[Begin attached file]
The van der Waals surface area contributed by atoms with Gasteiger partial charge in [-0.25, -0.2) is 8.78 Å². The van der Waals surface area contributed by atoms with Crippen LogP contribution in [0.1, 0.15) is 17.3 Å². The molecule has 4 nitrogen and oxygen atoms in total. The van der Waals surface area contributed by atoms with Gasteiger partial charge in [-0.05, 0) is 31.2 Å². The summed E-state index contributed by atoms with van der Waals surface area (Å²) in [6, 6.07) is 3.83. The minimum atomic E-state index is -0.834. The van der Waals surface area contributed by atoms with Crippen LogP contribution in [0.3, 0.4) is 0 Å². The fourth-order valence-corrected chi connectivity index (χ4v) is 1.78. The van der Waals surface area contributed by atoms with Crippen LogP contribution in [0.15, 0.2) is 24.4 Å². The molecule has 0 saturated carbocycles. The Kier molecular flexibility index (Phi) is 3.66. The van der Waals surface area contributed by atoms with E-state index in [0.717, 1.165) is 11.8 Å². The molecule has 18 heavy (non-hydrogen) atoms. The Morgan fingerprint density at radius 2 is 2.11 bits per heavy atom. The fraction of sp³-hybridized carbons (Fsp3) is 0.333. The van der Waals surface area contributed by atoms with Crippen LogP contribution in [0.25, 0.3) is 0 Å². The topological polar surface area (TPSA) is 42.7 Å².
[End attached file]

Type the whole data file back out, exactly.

The van der Waals surface area contributed by atoms with Gasteiger partial charge in [-0.25, -0.2) is 8.78 Å². The van der Waals surface area contributed by atoms with Crippen LogP contribution in [0.1, 0.15) is 17.3 Å². The molecule has 4 nitrogen and oxygen atoms in total. The van der Waals surface area contributed by atoms with Gasteiger partial charge in [-0.05, 0) is 31.2 Å². The summed E-state index contributed by atoms with van der Waals surface area (Å²) in [6, 6.07) is 3.83. The minimum atomic E-state index is -0.834. The van der Waals surface area contributed by atoms with Crippen LogP contribution in [0.3, 0.4) is 0 Å². The fourth-order valence-corrected chi connectivity index (χ4v) is 1.78. The van der Waals surface area contributed by atoms with Crippen LogP contribution in [0.15, 0.2) is 24.4 Å². The molecule has 0 saturated carbocycles. The Kier molecular flexibility index (Phi) is 3.66. The van der Waals surface area contributed by atoms with E-state index in [0.717, 1.165) is 11.8 Å². The molecule has 18 heavy (non-hydrogen) atoms. The Morgan fingerprint density at radius 2 is 2.11 bits per heavy atom. The fraction of sp³-hybridized carbons (Fsp3) is 0.333. The van der Waals surface area contributed by atoms with Crippen LogP contribution in [0.25, 0.3) is 0 Å². The topological polar surface area (TPSA) is 42.7 Å².